Joshua Rabinowitz, a professor in the Department of Chemistry, and additional Princeton University faculty members will present at the inaugural Rutgers Cancer Institute-Princeton University Annual Cancer Research Symposium this Friday, Nov. 20.
The one-day virtual event is co-hosted and co-organized by Princeton in concert with the Rutgers Cancer Institute of New Jersey (RCINJ). The symposium will feature faculty presentations, trainee talks, and poster flash presentations in the interest of facilitating collaborations between the two institutions. Breakout sessions will focus on cancer genomics; cancer metabolism and the tumor microenvironment; and understanding and addressing the cancer burden in the population.
All members of the University community are welcome to attend, although a Princeton or Rutgers email is needed to pre-register. Pre-registration is required.
Rabinowitz, also a professor in the Lewis-Sigler Institute for Integrative Genomics and a longtime member of RCINJ, will open the symposium at 10 a.m. with his presentation on “Diet, Metabolism and Cancer Therapy.” He will chair the session on Cancer Metabolism, running from 10 to 11:20 a.m. Rabinowitz is a leader in the field of metabolomics and metabolic flux analysis using isotope tracers.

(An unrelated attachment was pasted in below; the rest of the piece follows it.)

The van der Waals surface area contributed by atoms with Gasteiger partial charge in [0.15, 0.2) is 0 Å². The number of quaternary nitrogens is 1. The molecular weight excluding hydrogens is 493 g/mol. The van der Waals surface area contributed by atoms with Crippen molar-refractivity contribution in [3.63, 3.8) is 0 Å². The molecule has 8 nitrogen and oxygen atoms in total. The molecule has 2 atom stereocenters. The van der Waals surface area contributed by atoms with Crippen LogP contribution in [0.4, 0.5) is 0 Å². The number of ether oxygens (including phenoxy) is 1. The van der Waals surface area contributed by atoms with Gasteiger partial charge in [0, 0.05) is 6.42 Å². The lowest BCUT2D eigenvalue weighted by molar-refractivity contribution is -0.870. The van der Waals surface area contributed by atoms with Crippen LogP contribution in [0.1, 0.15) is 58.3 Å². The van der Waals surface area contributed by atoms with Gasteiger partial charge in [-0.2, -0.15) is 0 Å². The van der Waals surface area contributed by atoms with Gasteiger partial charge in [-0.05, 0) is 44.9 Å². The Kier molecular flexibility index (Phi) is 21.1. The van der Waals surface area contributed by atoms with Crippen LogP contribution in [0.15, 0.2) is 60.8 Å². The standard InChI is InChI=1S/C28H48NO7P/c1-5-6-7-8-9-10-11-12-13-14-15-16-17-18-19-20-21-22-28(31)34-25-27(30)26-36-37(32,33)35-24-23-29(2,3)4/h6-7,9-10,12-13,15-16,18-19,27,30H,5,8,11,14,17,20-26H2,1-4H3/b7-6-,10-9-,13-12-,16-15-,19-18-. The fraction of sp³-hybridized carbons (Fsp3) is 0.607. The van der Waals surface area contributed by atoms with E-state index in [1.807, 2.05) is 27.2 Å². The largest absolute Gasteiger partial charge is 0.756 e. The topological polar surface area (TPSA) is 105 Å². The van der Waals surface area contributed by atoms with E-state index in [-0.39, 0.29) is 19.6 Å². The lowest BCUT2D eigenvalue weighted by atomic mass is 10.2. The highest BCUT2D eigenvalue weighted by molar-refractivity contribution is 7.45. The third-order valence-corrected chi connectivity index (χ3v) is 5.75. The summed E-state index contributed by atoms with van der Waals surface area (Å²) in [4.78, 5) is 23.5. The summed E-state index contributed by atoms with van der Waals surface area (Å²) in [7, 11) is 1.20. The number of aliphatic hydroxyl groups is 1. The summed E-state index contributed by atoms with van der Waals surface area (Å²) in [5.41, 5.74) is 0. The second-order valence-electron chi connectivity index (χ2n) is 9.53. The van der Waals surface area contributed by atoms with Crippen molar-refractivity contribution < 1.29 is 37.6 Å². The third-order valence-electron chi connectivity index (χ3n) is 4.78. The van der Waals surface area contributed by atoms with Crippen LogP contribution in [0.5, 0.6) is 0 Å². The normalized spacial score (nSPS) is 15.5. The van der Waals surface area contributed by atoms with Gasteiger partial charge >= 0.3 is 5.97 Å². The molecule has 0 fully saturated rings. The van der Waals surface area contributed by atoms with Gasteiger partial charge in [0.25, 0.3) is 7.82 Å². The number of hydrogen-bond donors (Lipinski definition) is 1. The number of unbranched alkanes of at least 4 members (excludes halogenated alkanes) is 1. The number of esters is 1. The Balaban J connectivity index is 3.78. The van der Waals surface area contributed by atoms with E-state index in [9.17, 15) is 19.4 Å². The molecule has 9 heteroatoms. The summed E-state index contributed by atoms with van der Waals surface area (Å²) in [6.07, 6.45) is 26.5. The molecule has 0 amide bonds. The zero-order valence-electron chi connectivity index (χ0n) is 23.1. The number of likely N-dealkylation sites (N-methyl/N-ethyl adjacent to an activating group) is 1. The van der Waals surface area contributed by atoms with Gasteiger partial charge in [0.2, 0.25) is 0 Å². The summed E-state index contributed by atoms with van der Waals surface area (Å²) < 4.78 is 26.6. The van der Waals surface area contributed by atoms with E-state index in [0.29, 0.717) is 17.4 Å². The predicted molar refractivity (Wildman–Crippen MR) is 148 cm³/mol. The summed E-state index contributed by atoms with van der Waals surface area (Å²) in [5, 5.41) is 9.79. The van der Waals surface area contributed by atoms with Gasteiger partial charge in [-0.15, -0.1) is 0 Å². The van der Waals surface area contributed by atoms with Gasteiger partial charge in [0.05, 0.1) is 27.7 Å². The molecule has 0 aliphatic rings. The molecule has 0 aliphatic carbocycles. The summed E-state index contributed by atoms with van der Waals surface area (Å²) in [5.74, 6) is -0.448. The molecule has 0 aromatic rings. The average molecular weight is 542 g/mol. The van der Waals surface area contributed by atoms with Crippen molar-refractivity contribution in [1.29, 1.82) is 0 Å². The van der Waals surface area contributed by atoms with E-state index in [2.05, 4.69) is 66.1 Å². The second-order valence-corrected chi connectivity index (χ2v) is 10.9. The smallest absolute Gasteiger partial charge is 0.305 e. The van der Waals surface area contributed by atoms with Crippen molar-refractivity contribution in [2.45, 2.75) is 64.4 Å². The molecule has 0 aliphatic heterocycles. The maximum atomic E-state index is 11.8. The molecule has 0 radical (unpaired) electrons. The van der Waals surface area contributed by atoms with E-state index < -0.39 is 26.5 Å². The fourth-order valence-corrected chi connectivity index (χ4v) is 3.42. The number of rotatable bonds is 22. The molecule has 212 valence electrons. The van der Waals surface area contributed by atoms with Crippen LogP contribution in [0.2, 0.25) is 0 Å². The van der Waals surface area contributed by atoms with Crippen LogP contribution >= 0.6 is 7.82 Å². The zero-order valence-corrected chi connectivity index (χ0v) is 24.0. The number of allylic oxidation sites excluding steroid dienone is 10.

Princeton’s Olga Troyanskaya, professor of computer science and Lewis-Sigler, will speak on “Decoding the Genome – Regulatory Mutations in Cancer.” Yibin Kang, the Warner-Lambert/Parke-Davis Professor of Molecular Biology, will speak on “Therapeutic Targeting of MTDH in Metastatic Breast Cancer.” And Heather Howard, Lecturer in Public Affairs and Director, State Health and Value Strategies at Princeton’s School of Public and International Affairs, will speak on “COVID-19 and Missed Screenings: Policy Levers to Expand Access to Cancer Prevention.”
Several Princeton faculty, students, and postdocs will also participate in the session talks (10 minutes each) and the poster flash talks (two minutes each).
Kang, associate director of consortium research at RCINJ, said the symposium has grown in part out of Princeton’s proud history of cancer research, from the development of the cancer-fighting drug Alimta by Edward C. Taylor, the late A. Barton Hepburn Professor of Organic Chemistry, Emeritus, to more recent breakthroughs in cancer metabolism and metastasis research.
“The relationship between RCINJ and Princeton University creates mutual benefit and strong synergy by combining Princeton’s outstanding cancer-focused basic and computational science with RCINJ’s strength and unique resource in clinical and translational cancer research,” said Kang. “Symposia like this generate new opportunities for cross-disciplinary collaboration in order to accelerate research advances and therapeutic development.”
For more information, the symposium agenda, and registration, please visit the event website: https://www.cinj.org/education/rutgers-cancer-institute-princeton-university-annual-cancer-research-symposium